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Telecoms regulation chief: Expect lower prices and one-stop shopping

One-stop shopping for phone, internet and TV, lower prices, getting the internet speed you pay for and number portability — a dream come true for Bermuda residents that’s expected to finally arrive in phases from April 28.

Philip Micallef, chief executive of the new Bermuda Regulatory Authority (RA) for Telecommunications, agrees reform of the Island’s $210 million industry has taken longer than usual and we are paying more than we probably should for calling, surfing and cable TV.

“I think prices are high because there is not enough competition,” Mr Micallef said in an interview yesterday, adding that he is confident reform will change that, and increase the quality of service, which will be good for not only the consumer but in attracting international business to Bermuda.

However, he said, reform will roll out from a good starting point with as many as 21 providers already offering different telecoms services under their respected licence classes.

And he and RA chairman Kent Stewart also praised the Government legislation that paved the way for reform calling it “excellent” and “modern”.

Mr Micallef comes to the Island from Malta where he was executive chairman of the Malta Communications Authority. Residents there now have a website that allows you to compare prices of all the various telecoms services from the different providers — you can even compare bundles.

One of the biggest challenges for Bermuda, he said, is its small size which pushes up costs for the providers in terms of investing in infrastructure and equipment.

The RA expects to release a consultation document next week on who the dominant players are in the Island’s telecoms industry.

Providers deemed to have Significant Market Power (SMP) will have certain obligations under defined “remedies” to ensure a level playing field for ICOL holders.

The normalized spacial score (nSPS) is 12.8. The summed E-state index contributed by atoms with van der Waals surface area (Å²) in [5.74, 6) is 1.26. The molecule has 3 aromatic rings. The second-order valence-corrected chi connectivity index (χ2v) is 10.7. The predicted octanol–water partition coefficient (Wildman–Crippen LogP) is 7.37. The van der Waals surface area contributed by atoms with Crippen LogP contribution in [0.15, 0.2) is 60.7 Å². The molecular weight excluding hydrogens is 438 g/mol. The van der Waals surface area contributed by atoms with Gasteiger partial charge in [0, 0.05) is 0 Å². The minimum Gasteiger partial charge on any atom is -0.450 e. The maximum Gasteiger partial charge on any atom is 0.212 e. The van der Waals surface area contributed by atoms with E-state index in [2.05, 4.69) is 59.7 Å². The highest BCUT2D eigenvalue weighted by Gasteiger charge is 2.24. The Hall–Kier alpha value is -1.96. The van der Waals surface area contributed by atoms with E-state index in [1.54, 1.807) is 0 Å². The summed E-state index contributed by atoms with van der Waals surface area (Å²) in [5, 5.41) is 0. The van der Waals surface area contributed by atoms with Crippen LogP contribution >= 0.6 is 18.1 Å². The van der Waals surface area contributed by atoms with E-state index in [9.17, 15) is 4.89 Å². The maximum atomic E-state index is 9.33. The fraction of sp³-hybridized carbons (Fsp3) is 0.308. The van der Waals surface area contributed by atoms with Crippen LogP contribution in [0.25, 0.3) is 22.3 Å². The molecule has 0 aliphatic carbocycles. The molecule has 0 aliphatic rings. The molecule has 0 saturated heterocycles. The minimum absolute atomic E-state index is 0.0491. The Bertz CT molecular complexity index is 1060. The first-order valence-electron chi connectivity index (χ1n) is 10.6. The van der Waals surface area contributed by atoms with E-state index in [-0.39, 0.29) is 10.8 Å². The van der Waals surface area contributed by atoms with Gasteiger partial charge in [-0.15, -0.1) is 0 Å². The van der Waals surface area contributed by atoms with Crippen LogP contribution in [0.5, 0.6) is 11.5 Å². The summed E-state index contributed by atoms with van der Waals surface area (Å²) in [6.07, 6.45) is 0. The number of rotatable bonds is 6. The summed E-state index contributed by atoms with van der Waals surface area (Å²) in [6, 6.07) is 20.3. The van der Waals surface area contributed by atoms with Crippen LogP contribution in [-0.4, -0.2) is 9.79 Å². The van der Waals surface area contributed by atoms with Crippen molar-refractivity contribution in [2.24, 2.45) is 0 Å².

“If you have SMP, there will be certain strings attached,” Mr Stewart said.

For example, if you are deemed to have SMP in internet service, or cable, you may be required to offer wholesale product to other providers.

“If not, there is a serious risk that one cannot guarantee effective and sustainable competition for the benefit of the consumers with regard to price, innovation and choice and small players may not have a true opportunity to compete,” Mr Micallef said.

Once the consultation document is discussed the RA will be ready to issue ICOLs as of April 28, the latest date set by Government for their issuance. That is slightly later than the March date set under the previous PLP Government.

From that date, the providers who are issued ICOLs are free to start announcing new services and bundling of their services, though they will be regulated if they have SMP.

Mr Micallef discussed some of the major challenges of the reform process.

Number portability

He said a top priority is the issue of number portability, allowing consumers to take the same phone number with them if they change providers. It is one that they hope to tackle within six months of ICOLs being issued, he said, but it will be a “major process”, including meetings with providers and the right equipment.

There may also need to be a “cooling off” period where providers can’t market to a consumer who has changed providers.

Quality of internet service

Mr Micallef said ways to tackle this include ensuring that terms and conditions of service do not state a provider will provide “up to” x megs of service; they will state the exact speed they will provide and the RA will have in place certain parameters that providers have to give that level of service 80 to 90 percent of the time.

The RA will eventually have the capability to do its own testing to ensure consumers are getting what they pay for.

On the issue of not getting the internet speed you pay for, he said it could simply be that providers are “economising on bandwidth”.

“If you are giving 4 (megs) instead of 6 you are saving money,” he said.

Competition should change that, he said, as consumers will have more choice of providers.

Mast sharing and duct sharing“It is hoped that the RA’s planned spectrum audit will improve efficiencies of spectrum use so that there might be less pressure on new equipment being required on the existing masts,” Mr Stewart said.

The efficient use of spectrum is in everyone’s best interest and will also help to ensure a “level playing field” for everyone.

For a look at work carried by the Malta Authority, see http://www.mca.org.mt and http://www.telecosts.com

Telecoms overseers: D Kent Stewart (left), chairman, and Philip Micallef, chief executive of the new Regulatory Authority. (Photo by Akil Simmons)

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Published February 08, 2013 at 8:00 am (Updated February 07, 2013 at 8:04 pm)

Telecoms regulation chief: Expect lower prices and one-stop shopping

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